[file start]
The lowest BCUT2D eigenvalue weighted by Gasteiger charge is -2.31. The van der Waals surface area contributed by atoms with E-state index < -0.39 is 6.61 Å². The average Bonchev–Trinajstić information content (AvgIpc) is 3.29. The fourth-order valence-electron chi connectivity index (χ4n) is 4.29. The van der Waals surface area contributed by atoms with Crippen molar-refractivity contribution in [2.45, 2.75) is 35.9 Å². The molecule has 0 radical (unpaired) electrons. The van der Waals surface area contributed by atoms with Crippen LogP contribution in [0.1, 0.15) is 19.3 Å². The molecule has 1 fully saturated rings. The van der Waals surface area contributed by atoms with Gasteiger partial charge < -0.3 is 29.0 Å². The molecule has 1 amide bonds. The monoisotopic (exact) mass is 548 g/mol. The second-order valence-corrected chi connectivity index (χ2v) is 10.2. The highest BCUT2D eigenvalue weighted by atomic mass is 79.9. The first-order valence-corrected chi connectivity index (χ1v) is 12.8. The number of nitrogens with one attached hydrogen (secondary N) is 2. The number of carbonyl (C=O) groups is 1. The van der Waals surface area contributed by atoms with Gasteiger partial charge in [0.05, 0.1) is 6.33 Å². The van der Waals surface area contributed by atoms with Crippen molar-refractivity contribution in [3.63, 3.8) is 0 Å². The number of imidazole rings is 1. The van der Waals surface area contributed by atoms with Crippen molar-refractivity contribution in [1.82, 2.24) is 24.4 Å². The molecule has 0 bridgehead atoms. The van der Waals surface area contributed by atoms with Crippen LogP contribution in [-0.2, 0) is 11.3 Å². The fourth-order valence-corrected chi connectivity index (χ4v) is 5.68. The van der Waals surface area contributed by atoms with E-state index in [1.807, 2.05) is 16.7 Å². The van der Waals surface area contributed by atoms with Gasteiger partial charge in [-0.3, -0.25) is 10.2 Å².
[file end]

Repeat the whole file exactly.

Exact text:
The lowest BCUT2D eigenvalue weighted by Gasteiger charge is -2.31. The van der Waals surface area contributed by atoms with E-state index < -0.39 is 6.61 Å². The average Bonchev–Trinajstić information content (AvgIpc) is 3.29. The fourth-order valence-electron chi connectivity index (χ4n) is 4.29. The van der Waals surface area contributed by atoms with Crippen molar-refractivity contribution in [2.45, 2.75) is 35.9 Å². The molecule has 0 radical (unpaired) electrons. The van der Waals surface area contributed by atoms with Crippen LogP contribution in [0.1, 0.15) is 19.3 Å². The molecule has 1 fully saturated rings. The van der Waals surface area contributed by atoms with Gasteiger partial charge < -0.3 is 29.0 Å². The molecule has 1 amide bonds. The monoisotopic (exact) mass is 548 g/mol. The second-order valence-corrected chi connectivity index (χ2v) is 10.2. The highest BCUT2D eigenvalue weighted by atomic mass is 79.9. The first-order valence-corrected chi connectivity index (χ1v) is 12.8. The number of nitrogens with one attached hydrogen (secondary N) is 2. The number of carbonyl (C=O) groups is 1. The van der Waals surface area contributed by atoms with Gasteiger partial charge in [0.05, 0.1) is 6.33 Å². The van der Waals surface area contributed by atoms with Crippen molar-refractivity contribution in [3.63, 3.8) is 0 Å². The number of imidazole rings is 1. The van der Waals surface area contributed by atoms with Crippen molar-refractivity contribution in [1.82, 2.24) is 24.4 Å². The molecule has 0 bridgehead atoms. The van der Waals surface area contributed by atoms with Crippen LogP contribution in [-0.2, 0) is 11.3 Å². The fourth-order valence-corrected chi connectivity index (χ4v) is 5.68. The van der Waals surface area contributed by atoms with E-state index in [1.807, 2.05) is 16.7 Å². The van der Waals surface area contributed by atoms with Gasteiger partial charge in [-0.3, -0.25) is 10.2 Å².